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From Rob Weir <>
Subject Re: Request dev help: Info for required crypto export declaration
Date Thu, 01 Sep 2011 20:31:01 GMT
On Thu, Sep 1, 2011 at 4:11 PM, Dennis E. Hamilton
<> wrote:
> I'm not aware of any "legacy encryption" in non-ODF formats being supported on output
or input.  I must try that.
> Rob,
> Is it your understanding that http is implemented directly in OpenOffice, or is the platform
provider of http: and https: schemes relied upon?  I would be amazed to learn that
deals with SSL certifications, but I guess I should be prepared for anything.

It is still declarable even if we are simply enabled for using a 3rd
party service.  So, for example, if we make calls into an OS-level URL
protocol handler that negotiates SSL for https URL's, then that would
count.  That is my reading of it.

>  - Dennis
> -----Original Message-----
> From: Rob Weir []
> Sent: Thursday, September 01, 2011 12:32
> To:
> Subject: Re: Request dev help: Info for required crypto export declaration
> So in general OpenOffice supports encryption and digital signatures
> and https/SSL.  So we have support for standard algorithms, from
> one-way hashes like SHA-1, to block encryption like Blowfish and
> AES-256,  to public key cryptography per the W3C's XML Digital
> Signatures.   We also support legacy Microsoft Office encryption
> algorithms that are generally weaker and used only for backwards
> compatibility.
> I'm not a crypto expert, so I'm not sure what something exotic would
> look like.  I think the strongest thing we have is AES-256.
> -Rob
> On Thu, Sep 1, 2011 at 3:25 PM, Robert Burrell Donkin
> <> wrote:
>> On Thu, Sep 1, 2011 at 8:18 PM, Donald Whytock <> wrote:
>>> On Thu, Sep 1, 2011 at 3:00 PM, Rob Weir <> wrote:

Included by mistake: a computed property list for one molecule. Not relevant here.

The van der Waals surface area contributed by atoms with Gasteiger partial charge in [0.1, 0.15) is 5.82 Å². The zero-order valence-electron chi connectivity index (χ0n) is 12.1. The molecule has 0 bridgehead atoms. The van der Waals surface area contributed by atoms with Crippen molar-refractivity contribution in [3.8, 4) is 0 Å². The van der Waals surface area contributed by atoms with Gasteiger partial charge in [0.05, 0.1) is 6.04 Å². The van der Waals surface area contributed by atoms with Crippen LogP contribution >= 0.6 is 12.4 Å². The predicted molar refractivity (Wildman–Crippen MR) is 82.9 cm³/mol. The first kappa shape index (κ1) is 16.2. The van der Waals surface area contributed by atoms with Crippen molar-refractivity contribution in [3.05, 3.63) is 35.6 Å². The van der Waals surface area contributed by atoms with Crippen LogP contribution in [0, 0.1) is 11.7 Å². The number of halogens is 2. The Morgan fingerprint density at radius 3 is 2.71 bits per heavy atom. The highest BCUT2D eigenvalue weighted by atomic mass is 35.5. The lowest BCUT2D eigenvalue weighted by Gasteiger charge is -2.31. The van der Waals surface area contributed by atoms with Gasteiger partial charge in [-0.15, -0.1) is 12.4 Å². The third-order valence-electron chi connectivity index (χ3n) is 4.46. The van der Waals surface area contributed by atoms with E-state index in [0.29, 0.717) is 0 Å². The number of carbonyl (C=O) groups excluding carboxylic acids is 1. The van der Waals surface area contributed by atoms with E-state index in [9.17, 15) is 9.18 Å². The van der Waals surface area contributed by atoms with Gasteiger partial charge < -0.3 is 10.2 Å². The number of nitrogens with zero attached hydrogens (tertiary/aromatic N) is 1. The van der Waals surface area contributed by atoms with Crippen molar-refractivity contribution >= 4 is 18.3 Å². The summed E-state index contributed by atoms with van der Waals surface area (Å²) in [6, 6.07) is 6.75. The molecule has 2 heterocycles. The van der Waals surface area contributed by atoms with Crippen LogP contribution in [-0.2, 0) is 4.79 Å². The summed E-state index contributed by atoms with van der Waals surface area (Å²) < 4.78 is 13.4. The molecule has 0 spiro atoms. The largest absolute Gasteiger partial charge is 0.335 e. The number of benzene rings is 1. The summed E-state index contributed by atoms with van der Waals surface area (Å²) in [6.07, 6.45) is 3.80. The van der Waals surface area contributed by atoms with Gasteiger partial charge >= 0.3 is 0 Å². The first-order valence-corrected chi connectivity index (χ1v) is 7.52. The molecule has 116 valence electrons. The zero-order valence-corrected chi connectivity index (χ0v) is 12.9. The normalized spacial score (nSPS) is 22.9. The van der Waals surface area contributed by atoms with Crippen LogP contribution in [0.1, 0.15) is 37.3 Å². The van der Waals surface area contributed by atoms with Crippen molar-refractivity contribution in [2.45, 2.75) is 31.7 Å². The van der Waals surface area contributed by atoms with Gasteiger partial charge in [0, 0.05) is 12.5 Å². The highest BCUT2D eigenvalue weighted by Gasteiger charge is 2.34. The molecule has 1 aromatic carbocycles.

>>>> On Thu, Sep 1, 2011 at 2:51 PM, Robert Burrell Donkin
>>>> <> wrote:
>>>>> Following the instructions[3], step 1 is to work out whether OOo has
>>>>> any unusual cryptography beyond ECCN 5D002, which is:
>>>>> <blockquote cite='>
>>>>>   Software specially designed or modified for the development,
>>>>> production or use of any of the other software of this list, or
>>>>> software designed to certify other software on this list; or
>>>>>   Software using a "symmetric algorithm" employing a key length in
>>>>> excess of 56-bits; or
>>>>>   Software using an "asymmetric algorithm" where the security of the
>>>>> algorithm is based on: factorization of integers in excess of 512 bits
>>>>> (e.g., RSA), computation of discrete logarithms in a multiplicative
>>>>>   group of a finite field of size greater than 512 bits (e.g.,
>>>>> Diffie-Hellman over Z/pZ), or other discrete logarithms in a group in
>>>>> excess of 112 bits (e.g., Diffie-Hellman over an elliptic curve).
>>>>> </blockquote>
>>>>> Does OOo rely on cryptography more exotic than this?
>>>> That is where it seems backwards to me.  If I'm reading this
>>>> correctly, we are OK if we use a symmetrical algorithm with key length
>>>> greater than ("in excess of") 56-bits.  But if we use an algorithm,
>>>> with less thanb 56-bits we're considered exotic?  Really?
>>>> For example, Calc has a ROT13() spreadsheet function, which
>>>> undoubtedly is a weak symmetrical encryption technique, certainly not
>>>> one with a key length in excess of 56-bits.
>>>> So what now?  In other words, I'm puzzled by the "in excess" part.
>>>> They seem to be saying that strong encryption is regulated less than
>>>> weak encryption.
>>>> Could you explain where I'm getting this wrong?
>>> It looks to me like the key phrase is "any unusual cryptography beyond
>>> ECCN 5D002", and the definition of that phrase is the cited block, as
>>> opposed to the cited block being a definition of ECCN 5D002.
>>> I am having a remarkably hard time finding a definition of ECCN 5D002.
>> EAR 740.13(e) should be on
>> Robert

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